So as many of my friends know, on Thursday, which was my birthday, the first point release of Ubuntu 16.04. That day, I installed Ubuntu MATE 16.04.1 on my main laptop, and finally, I think I can actually call it my main laptop again. This laptop came preloaded with Windows 8 on it. It was then upgraded to Windows 8.1. Some time after that, Windows Update ran an update that almost completely borked my install, to the point where a factory reset was necessary. I lost everything that wasn’t on a thumb drive or in my Dropbox. Looking back, I think that update was an (unsolicited) attempt to upgrade to Windows 10, just because of the way the update behaved. Since then, I was running Windows 8, with no updates. As many of you know, that is a major security risk. Then again, leaving updates on was another risk, as was clearly shown by that incident.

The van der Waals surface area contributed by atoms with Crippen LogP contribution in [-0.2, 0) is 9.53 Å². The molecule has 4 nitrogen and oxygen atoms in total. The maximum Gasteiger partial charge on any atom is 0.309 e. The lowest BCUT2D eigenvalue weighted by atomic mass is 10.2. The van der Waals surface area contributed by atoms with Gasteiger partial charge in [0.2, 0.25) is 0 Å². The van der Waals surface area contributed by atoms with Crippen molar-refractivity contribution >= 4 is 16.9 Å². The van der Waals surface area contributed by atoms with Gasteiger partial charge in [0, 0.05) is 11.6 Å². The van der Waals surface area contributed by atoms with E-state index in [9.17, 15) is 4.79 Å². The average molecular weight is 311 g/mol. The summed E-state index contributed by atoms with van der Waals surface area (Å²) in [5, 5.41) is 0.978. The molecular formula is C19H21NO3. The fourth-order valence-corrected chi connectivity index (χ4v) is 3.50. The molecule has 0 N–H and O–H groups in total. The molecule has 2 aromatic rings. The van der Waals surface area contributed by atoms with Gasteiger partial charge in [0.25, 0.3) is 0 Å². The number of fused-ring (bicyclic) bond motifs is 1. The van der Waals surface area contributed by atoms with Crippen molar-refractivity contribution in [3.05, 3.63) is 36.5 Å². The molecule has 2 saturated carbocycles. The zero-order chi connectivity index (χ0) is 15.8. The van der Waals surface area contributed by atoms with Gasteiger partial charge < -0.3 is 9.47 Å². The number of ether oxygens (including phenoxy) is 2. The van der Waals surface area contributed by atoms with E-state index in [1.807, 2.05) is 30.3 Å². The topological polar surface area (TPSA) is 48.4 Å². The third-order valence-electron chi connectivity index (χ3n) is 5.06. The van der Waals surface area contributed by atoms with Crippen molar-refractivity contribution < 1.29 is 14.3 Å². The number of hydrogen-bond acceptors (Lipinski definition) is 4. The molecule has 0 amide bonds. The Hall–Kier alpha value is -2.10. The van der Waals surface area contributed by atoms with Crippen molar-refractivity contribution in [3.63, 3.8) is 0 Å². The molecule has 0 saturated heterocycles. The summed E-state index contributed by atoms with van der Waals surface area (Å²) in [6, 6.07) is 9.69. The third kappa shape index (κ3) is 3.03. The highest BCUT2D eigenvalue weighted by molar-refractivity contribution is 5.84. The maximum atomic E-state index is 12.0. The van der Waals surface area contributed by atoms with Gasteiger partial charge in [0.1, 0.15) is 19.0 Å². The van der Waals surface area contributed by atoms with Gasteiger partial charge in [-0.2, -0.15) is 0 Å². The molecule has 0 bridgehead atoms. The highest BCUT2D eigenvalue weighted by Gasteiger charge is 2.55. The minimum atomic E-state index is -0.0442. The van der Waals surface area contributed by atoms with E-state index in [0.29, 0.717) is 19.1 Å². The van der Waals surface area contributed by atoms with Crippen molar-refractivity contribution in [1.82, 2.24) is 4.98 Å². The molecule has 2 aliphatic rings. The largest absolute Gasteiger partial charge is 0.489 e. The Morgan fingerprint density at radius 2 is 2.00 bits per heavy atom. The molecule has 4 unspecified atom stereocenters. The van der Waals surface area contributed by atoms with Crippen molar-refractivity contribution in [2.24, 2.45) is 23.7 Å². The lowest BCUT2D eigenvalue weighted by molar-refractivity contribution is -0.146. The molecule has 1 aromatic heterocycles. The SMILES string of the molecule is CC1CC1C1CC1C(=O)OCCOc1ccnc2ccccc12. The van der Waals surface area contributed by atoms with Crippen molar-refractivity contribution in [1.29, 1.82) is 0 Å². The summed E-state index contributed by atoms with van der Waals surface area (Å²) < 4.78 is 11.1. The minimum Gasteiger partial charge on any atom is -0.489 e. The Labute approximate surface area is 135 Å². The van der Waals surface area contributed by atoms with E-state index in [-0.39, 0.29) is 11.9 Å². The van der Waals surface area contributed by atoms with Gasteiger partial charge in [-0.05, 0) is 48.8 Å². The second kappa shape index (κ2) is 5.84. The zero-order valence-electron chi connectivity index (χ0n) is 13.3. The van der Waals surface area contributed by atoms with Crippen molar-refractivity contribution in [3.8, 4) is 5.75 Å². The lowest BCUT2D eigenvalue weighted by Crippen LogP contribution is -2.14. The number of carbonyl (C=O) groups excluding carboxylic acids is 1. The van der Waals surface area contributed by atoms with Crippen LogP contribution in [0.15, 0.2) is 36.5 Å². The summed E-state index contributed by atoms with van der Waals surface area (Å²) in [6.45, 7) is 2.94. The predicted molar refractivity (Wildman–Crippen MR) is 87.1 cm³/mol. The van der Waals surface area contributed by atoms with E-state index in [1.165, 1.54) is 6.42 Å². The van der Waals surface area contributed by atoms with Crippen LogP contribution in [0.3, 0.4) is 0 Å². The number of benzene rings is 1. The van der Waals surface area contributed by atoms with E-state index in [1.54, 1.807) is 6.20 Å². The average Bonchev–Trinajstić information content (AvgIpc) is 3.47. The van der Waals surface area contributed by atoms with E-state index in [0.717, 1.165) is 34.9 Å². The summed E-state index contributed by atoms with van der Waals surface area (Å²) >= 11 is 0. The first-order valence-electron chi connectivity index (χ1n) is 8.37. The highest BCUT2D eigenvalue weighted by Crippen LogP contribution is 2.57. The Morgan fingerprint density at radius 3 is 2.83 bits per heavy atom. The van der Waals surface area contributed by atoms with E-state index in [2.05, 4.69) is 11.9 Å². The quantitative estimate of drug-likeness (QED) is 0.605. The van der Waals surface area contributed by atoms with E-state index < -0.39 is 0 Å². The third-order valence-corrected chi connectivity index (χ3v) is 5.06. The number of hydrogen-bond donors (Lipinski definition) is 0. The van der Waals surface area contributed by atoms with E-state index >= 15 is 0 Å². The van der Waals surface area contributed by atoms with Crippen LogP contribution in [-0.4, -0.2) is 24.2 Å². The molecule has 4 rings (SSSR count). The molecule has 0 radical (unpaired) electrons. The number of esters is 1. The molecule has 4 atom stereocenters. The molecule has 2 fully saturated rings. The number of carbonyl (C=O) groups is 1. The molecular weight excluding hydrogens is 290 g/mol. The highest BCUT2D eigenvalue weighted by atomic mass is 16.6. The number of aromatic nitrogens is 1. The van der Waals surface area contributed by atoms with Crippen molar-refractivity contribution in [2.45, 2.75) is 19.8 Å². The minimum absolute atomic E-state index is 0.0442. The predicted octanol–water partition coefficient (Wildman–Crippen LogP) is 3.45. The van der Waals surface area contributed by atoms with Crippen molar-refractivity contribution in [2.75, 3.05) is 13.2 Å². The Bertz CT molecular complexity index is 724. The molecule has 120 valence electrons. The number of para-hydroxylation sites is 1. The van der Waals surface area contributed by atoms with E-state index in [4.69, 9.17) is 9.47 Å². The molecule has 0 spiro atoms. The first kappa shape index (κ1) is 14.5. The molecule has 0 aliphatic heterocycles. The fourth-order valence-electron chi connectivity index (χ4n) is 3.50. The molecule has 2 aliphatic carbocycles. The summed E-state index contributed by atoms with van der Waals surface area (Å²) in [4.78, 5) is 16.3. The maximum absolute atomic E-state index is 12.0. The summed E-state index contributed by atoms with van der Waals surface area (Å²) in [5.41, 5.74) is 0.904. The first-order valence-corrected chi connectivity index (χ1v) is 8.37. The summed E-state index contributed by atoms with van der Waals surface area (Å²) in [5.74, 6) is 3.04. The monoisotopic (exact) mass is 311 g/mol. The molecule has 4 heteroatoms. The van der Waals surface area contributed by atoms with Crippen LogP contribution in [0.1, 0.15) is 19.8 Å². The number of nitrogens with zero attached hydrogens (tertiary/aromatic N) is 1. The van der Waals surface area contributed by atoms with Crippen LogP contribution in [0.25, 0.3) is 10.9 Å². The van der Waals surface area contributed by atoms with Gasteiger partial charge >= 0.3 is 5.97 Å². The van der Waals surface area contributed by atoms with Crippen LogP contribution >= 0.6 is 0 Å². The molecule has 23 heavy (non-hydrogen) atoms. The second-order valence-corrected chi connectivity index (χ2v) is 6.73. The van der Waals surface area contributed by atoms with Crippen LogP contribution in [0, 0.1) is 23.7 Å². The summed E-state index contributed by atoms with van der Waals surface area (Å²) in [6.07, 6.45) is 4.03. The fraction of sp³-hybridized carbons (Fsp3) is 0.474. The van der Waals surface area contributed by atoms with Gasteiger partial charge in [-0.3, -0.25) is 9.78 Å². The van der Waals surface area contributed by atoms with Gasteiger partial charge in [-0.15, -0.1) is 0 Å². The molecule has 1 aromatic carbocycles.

So you may be wondering why I didn’t just buy a new computer. Well, that’s the thing, I’m trying to save up for one, and it’s not like I could just keep using this one in the meantime. Security risks aside, there are other issues that come with using a system with no updates. One that was very pressing was driver issues. Towards the end of my Windows installation’s life, when watching a YouTube video or listening to music, sometimes it would slow down or stop, producing an annoying EHHHHHHHHHHHH sound. Eventually, Spotify stopped working completely. Of course, I think a huge source of my problems was Avast!, which has become a bloated pile of shit in recent years. On a Linux system, you’re generally safe, so long as you don’t do anything monumentally stupid. On Windows, you’re never safe from malware. You could have an updated system with really great antivirus software, and it doesn’t matter. One errant click, and you can get a piece of malware that just protrudes through every hole in your system, like some eldritch tentacled horror. Granted, some of that is just because since Windows is so widely used, everybody writes malware for it, but part of it is because Microsoft has security holes in Windows that it just doesn’t patch. Now, I’m not part of this crowd of paranoid people who thinks Microsoft is evil and in cahoots with the NSA or something, but the fact is, there are back doors into your system that have been there for years upon years that may not ever get patched. In the Linux (and, by extension, open source) world, that shit won’t fly. People can look at the source code of every last component of each operating system, of every application, and if they see that shit, they can do anything from providing their own fixes which may get rolled into the main distribution of the software in future, to just not using it, or to, in extreme cases, forking it.